There’s two ways to get what you want. Either push your way towards your goals and fight your way to the top or allow God to take control, lead you and have the peace of mind that whatever happens is in his hands. Either way, in the end, you’re going to end up just where God wants you. You might as well just surrender your life to him, it’s so much more simple.

A man’s steps are directed by the Lord. How then can anyone understand his own way?

Proverbs 20:24



Diving back into Exodus again this morning. I just love how God whispers into my heart as I read and allows things to jump out at me.

I’m in Chapter 6 and I’m reading the genealogy of Moses and Aaron. And, honestly, I’m about to skip over this part. Boring. Who reads genealogies anyways? A bunch of people, another bunch of people, someone lived for a certain amount of years…someone had this kid or that…ok ok, skipping this part and moving on into the ‘meaningful verses’. But this time, instead of skipping the genealogy, I Googled it. “Significance of genealogy of Moses and Aaron”. A Jewish write-up came up and I skimmed through it. I am, after all, a student of God, I might as well educate myself further in these things.

The author points out that in Exodus 6:12 Moses is talking to God and put some blame on to the Israelites for not listening to the message God gave him. But then, in verse 30, the bible seems to repeat itself by saying basically the same thing. The difference is, in verse 30, Moses leaves out the part of the blame against the Israelites. Interesting.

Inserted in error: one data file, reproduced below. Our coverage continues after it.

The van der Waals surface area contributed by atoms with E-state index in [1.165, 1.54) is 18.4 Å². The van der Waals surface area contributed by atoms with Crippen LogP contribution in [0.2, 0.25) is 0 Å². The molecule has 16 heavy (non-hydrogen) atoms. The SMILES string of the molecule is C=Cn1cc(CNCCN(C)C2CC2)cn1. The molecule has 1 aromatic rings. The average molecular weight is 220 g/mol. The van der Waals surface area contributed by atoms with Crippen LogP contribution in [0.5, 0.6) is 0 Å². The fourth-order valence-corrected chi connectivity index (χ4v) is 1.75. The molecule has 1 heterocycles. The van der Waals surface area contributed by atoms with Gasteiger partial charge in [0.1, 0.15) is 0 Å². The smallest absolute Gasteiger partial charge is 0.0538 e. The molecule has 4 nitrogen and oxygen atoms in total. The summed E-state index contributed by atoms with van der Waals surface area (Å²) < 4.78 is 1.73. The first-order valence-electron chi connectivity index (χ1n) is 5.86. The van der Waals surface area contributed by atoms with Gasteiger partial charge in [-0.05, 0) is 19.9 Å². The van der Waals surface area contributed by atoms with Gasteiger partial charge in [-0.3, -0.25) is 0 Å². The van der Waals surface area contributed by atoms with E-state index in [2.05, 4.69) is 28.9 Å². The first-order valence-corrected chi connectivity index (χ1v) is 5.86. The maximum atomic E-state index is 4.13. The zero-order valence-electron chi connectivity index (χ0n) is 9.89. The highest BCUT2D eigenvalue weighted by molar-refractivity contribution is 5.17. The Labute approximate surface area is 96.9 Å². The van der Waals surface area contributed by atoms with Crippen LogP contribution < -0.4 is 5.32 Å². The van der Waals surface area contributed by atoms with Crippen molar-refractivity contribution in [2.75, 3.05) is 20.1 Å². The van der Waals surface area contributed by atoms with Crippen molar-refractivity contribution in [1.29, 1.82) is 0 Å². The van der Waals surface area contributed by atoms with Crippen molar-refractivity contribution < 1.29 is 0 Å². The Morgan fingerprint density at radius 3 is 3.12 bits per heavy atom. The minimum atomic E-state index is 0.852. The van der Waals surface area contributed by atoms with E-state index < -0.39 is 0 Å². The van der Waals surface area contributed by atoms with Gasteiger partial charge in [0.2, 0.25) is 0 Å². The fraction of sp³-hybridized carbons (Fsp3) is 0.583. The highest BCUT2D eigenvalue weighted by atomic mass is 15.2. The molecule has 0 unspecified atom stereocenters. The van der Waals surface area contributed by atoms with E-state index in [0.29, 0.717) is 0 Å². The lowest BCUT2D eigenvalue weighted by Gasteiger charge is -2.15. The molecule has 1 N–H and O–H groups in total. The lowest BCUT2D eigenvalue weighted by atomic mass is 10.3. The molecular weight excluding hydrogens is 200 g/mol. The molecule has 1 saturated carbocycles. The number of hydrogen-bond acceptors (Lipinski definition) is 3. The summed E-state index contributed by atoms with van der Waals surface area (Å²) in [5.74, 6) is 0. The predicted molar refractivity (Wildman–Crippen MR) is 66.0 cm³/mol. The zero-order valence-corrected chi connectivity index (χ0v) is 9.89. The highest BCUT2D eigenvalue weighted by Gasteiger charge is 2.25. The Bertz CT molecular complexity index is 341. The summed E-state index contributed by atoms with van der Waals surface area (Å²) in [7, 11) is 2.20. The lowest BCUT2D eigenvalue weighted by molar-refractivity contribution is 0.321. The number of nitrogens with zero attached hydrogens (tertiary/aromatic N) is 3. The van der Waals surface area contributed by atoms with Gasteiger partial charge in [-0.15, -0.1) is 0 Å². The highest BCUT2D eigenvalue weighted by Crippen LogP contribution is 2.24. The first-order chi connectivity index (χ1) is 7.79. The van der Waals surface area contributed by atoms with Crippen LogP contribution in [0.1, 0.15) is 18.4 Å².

After the genealogy, Moses leaves out blaming the Israelites.

After Moses is reminded who he is and where he came from, Moses stops blaming his people.

This is cool. Moses is reminded that he has a responsibility to these people, he is one of them. I’m thinking it would have been hard for him, growing up in an Egyptian palace, raised by a princess and having that life engrained in him. It was normal for him to think that he was Egyptian. Egypt was home for him, Israel wasn’t. Their traditions weren’t his, their God was new to him, their slavery wasn’t a part of his direct history…he was born an Israelite but it had never been an actual part of his life. Actually, I’m thinking it was probably something he had tried to hide.

But suddenly, when God became real to him, Moses needed to confront the fact that he belonged to these enslaved people and they belonged to him. He was a part of them. They were his family.

And so I finished my reading and started praying. And suddenly God started talking.